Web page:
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Moncada views 2018 as learning experience

White Sox second baseman's goal is to keep improving for '19
MLB.com @scottmerkin

KANSAS CITY -- As the 2018 season winds down for Yoan Moncada, there are a few admissions the White Sox second baseman can make concerning his first full big league season.

For starters, Moncada admits to hanging his head at times in a somewhat uneven performance, including a .224 average, .695 OPS and a Major League-high 196 strikeouts over 522 at-bats entering Wednesday's series finale against the Royals at Kauffman Stadium.

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KANSAS CITY -- As the 2018 season winds down for Yoan Moncada, there are a few admissions the White Sox second baseman can make concerning his first full big league season.

For starters, Moncada admits to hanging his head at times in a somewhat uneven performance, including a .224 average, .695 OPS and a Major League-high 196 strikeouts over 522 at-bats entering Wednesday's series finale against the Royals at Kauffman Stadium.

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"It happened to me a few times," said Moncada, who outwardly has been the picture of calm and steadiness, through interpreter Billy Russo. "Some games when things weren't, they weren't going the way I wanted. Some games that I struck out in a big moment or have too many strikeouts.

"Those games were kind of tough for me to digest. But I learned that I just have to leave this game in the past. I did it. Now, I just think tomorrow is another day, another opportunity. I will have the opportunity to do better. And that's the way I approach this game, those situations. Just with a better and positive attitude and mindset."

That understanding leads to a second Moncada revelation in that he doesn't consider 2018 a bad season at all. There are things he needs to improve, a fact from which Moncada doesn't hide. But important factors exist for Moncada beyond the numbers.

"I wouldn't say it has been a successful season, but it has been a good season from the point of view of experience and development. That's the way that I see it right now," Moncada said. "I've learned a few things. I will say the most important is being able to make adjustments as quick as possible, even during the games.

"You can't wait for the next day or next game. You have to make adjustments right away. Another one is just to be calm, play with calm and confidence in yourself. And the third one is be aggressive. Be aggressive every time."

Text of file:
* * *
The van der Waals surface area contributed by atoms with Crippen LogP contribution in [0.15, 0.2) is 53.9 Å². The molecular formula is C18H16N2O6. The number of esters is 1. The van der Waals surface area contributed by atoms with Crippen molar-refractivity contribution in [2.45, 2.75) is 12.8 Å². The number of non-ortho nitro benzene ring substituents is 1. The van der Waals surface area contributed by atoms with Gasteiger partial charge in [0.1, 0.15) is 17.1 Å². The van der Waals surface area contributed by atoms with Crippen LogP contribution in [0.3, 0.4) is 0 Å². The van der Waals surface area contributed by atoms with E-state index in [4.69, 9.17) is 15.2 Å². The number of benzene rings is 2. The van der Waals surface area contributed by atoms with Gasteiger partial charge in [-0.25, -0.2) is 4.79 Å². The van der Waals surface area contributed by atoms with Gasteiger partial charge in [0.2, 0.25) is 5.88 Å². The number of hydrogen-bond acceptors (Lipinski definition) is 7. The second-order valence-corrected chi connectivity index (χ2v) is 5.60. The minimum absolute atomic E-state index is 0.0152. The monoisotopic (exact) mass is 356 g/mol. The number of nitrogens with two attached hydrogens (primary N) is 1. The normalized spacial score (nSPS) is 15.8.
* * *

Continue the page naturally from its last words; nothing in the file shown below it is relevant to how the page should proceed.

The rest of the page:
Moncada's aggressiveness produced a slight dip in strikeouts recently, with 13 over his previous 56 plate appearances entering Wednesday. He also had just one home run and one double in that same 14-game stretch.

Although this season hasn't been perfect, Moncada isn't taking an attitude of looking forward to it ending. Instead, he's more excited about applying what he now knows to 2019 and beyond.

"Absolutely. I just want to finish this season as strong as possible and just to put in practice what I've been learning this season," Moncada said. "That's my plan for next year, to put in play all the things I learned.

"Keep up with the development process because I still know that I can do better, I can develop as a better player. That's my goal for next season: try to work harder in every aspect of the game, my defense, offense and my running game."

Assessing Baltimore
Even with Hurricane Florence heading towards parts of the South and Southeast, the White Sox look as if they will miss the brunt of its full force during their weekend series against the Orioles at Camden Yards. Friday's forecast shows an 80 percent chance for thunderstorms, but that chance dips to 20 percent and cloudy on Saturday and Sunday.

White Sox manager Rick Renteria has a view well beyond baseball in this instance.

"I know we want to play our games, but we're also very aware of how many people it can affect over there," Renteria said. "Hopefully people are heeding the warnings and getting themselves out of harm's way. I know everybody is doing the best they can along the coast to prepare for it.

"Hopefully we'll be able to get through this, manage it. Hopefully the people who are actually going to be hit with this are going to be able to get through it."

Third to first
• The White Sox had struck out 1,401 times entering Wednesday, the most in the Majors and the single-season high in franchise history.

Yolmer Sanchez reached base safely in 27 of his previous 28 games, hitting safely in 24 of those, entering Wednesday.

Scott Merkin has covered the White Sox for MLB.com since 2003. Follow him on Twitter @scottmerkin and Facebook and listen to his podcast.

Chicago White Sox, Yoan Moncada